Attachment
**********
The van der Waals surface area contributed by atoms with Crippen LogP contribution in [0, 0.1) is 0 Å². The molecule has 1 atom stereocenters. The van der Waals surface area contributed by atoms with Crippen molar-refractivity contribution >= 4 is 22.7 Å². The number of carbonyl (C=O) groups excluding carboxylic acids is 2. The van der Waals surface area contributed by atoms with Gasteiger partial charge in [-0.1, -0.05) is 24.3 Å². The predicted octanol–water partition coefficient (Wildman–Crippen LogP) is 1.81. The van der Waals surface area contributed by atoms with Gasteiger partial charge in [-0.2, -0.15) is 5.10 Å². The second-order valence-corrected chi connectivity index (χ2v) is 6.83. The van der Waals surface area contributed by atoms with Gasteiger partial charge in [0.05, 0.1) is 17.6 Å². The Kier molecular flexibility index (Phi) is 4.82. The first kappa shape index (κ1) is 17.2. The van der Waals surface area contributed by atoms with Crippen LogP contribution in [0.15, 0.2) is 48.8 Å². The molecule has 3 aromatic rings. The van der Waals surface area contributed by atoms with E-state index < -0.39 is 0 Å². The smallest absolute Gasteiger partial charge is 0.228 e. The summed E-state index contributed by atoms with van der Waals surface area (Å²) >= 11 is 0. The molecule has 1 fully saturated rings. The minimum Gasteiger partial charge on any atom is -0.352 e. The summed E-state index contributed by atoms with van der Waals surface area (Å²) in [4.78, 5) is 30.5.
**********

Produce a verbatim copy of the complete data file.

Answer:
The van der Waals surface area contributed by atoms with Crippen LogP contribution in [0, 0.1) is 0 Å². The molecule has 1 atom stereocenters. The van der Waals surface area contributed by atoms with Crippen molar-refractivity contribution >= 4 is 22.7 Å². The number of carbonyl (C=O) groups excluding carboxylic acids is 2. The van der Waals surface area contributed by atoms with Gasteiger partial charge in [-0.1, -0.05) is 24.3 Å². The predicted octanol–water partition coefficient (Wildman–Crippen LogP) is 1.81. The van der Waals surface area contributed by atoms with Gasteiger partial charge in [-0.2, -0.15) is 5.10 Å². The second-order valence-corrected chi connectivity index (χ2v) is 6.83. The van der Waals surface area contributed by atoms with Gasteiger partial charge in [0.05, 0.1) is 17.6 Å². The Kier molecular flexibility index (Phi) is 4.82. The first kappa shape index (κ1) is 17.2. The van der Waals surface area contributed by atoms with Crippen LogP contribution in [0.15, 0.2) is 48.8 Å². The molecule has 3 aromatic rings. The van der Waals surface area contributed by atoms with E-state index < -0.39 is 0 Å². The smallest absolute Gasteiger partial charge is 0.228 e. The summed E-state index contributed by atoms with van der Waals surface area (Å²) >= 11 is 0. The molecule has 1 fully saturated rings. The minimum Gasteiger partial charge on any atom is -0.352 e. The summed E-state index contributed by atoms with van der Waals surface area (Å²) in [4.78, 5) is 30.5.